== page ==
On June 9th, while a group of activists were documenting Israeli army bulldozers destroying roads that lead to Masafer Yatta, my friend Mesleh Makhamri from the village Maghayeer Al-Abeid called me. “Ali, I need your help. Please bring activists and come to my field next to the water well. There are settlers attacking me and the sheep and I am alone,” he said.
I hung up and called activists who had cars and could drive to meet Mesleh. But by the time they arrived, the army bulldozers had already destroyed the road leading to his village, isolating it; it was impossible for them to get through.
I tried calling Mesleh again, but there was no answer. Later, I learned that Israeli police had handcuffed and blindfolded him, and taken him to the Kiryat Arba station. His flock of sheep were left alone, surrounded by settlers.
I called Mesleh’s father, Shihadi, to arrange for someone to accompany the sheep back home, and he sent his younger son. When a vet later arrived to inspect the sheep, he said that several had been struck and suffered bruises.
A group of Israeli activists and I accompanied Shihadi to the police station to file a complaint. But when we arrived, the officers didn’t let us in, even hours later. It got too late and we decided to go back home.
The day after Mesleh was arrested, he was brought to the military court at Ofer Prison in the West Bank. My friend Sami and I drove his father to the hearing. The settlers who attacked him had falsely accused him of threatening to kill them, and the police asked to extend his remand by six days to continue his interrogation. Instead, the court ruled to keep him imprisoned for four more days.
On June 14, the day of Mesleh’s second court hearing, the police asked for another three-day extension. However, Mesleh’s lawyer argued that the authorities had no evidence against him. He was released after spending five days in jail, on the condition that an Israeli person act as a guarantor and commit that Mesleh will attend any police investigation or hearing, and that the Israeli will pay NIS 20,000 should Mesleh not show up.
In his decision, the military judge wrote that Mesleh’s testimony seemed a lot more honest than that of the settlers. He also criticized the police for refusing to review videos that Mesleh’s lawyer had provided, and considered it negligent on their part. The videos show the settlers physically and verbally abusing him.
‘Yes, I was arrested for being beaten up’
As a result of increasing harassment against the Palestinian shepherds in the South Hebron Hills area, Israeli and international activists have been accompanying the shepherds, at least to document the violations against them. But even the Israeli and international activists have become targets of settler violence.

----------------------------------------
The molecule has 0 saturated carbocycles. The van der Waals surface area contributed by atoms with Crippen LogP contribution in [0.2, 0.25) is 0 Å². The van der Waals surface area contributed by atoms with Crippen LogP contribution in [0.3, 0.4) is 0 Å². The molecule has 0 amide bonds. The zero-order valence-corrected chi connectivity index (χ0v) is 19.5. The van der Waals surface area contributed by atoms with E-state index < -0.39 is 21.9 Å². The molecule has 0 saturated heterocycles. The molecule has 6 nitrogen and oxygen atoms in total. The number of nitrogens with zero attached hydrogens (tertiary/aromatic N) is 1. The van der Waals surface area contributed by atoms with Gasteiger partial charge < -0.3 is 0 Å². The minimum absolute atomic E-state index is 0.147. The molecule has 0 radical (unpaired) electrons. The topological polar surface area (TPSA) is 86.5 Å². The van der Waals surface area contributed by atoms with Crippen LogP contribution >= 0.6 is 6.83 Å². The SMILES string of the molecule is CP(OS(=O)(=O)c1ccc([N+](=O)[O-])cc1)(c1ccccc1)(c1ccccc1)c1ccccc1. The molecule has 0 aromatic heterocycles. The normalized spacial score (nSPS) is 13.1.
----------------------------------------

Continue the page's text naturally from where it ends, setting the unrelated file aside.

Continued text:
On May 13, two Israeli American activists, Sam Stein and Bob Subeiri, were accompanying a Palestinian shepherd in the South Hebron Hills who had been violently harassed by settlers. When they arrived to a nearby well, they saw a Palestinian child who was scared to draw water because a teenage settler was standing on top of the dome of the well, observing him. Sam placed himself between the child and the settler, and the child then drew water and left.
Then, three or four settlers arrived and began beating Sam and Bob with metal and wooden rods. They stole Sam’s phone, broke his camera, and bashed the windows of a rental car belonging to a group of activists. Subeiri was wounded and was taken to a hospital in Be’er Sheva.
After escaping the area, Sam called the Israeli police to file a report. When a police officer came to meet him, he said that Sam was both “involved and a suspect,” and that he needed to go with him to the police station. Another friend of Sam’s, Oriel Eisner, who wasn’t even present during the incident, was also held as a suspect, and they were both barred from the West Bank for 15 days.
“I had a panic attack last night. My panic attack was not brought on because of the violence I faced from the radical settlers. It was brought on by the dehumanizing treatment I suffered from the Israeli government and police system. MY government and police system,” Sam wrote on Facebook following the attack. “Yes, I was arrested for being beaten up.”
During the interrogation, a police officer accused Sam of beating minors with a club, and explained that this was the premise for barring him from the West Bank. Sam denies this accusation. The officer also asked Sam how much he’s getting paid to accompany Palestinian shepherds, Sam wrote in his post. “Perhaps most absurd, he accused me of incitement and provocation because I was wearing a shirt that says Standing Together in both Hebrew and Arabic. If you think ‘standing together’ is an inflammatory statement, something is profoundly wrong with you.”
“These settlers are doing the dirty work of a racist system,” Sam’s post continued. “As soon as they finished assaulting me, they went to the police and filed a complaint that *I* actually assaulted *them,* and a corrupt police system is in place that allows this to actually yield results. The police officer interrogating me literally invoked antisemetic [sic] conspiracy theories reminiscent of the George Soros obsession. I was the victim of an act of terrorism and *I* was the one who was arrested. These incidents are also exactly why I’m doing what I’m doing. Nothing’s changed, and I’ll be right back to it as soon as possible.”
Ali Awad is an activist from the village of Tuba in the South Al-Khalil/Hebron Hills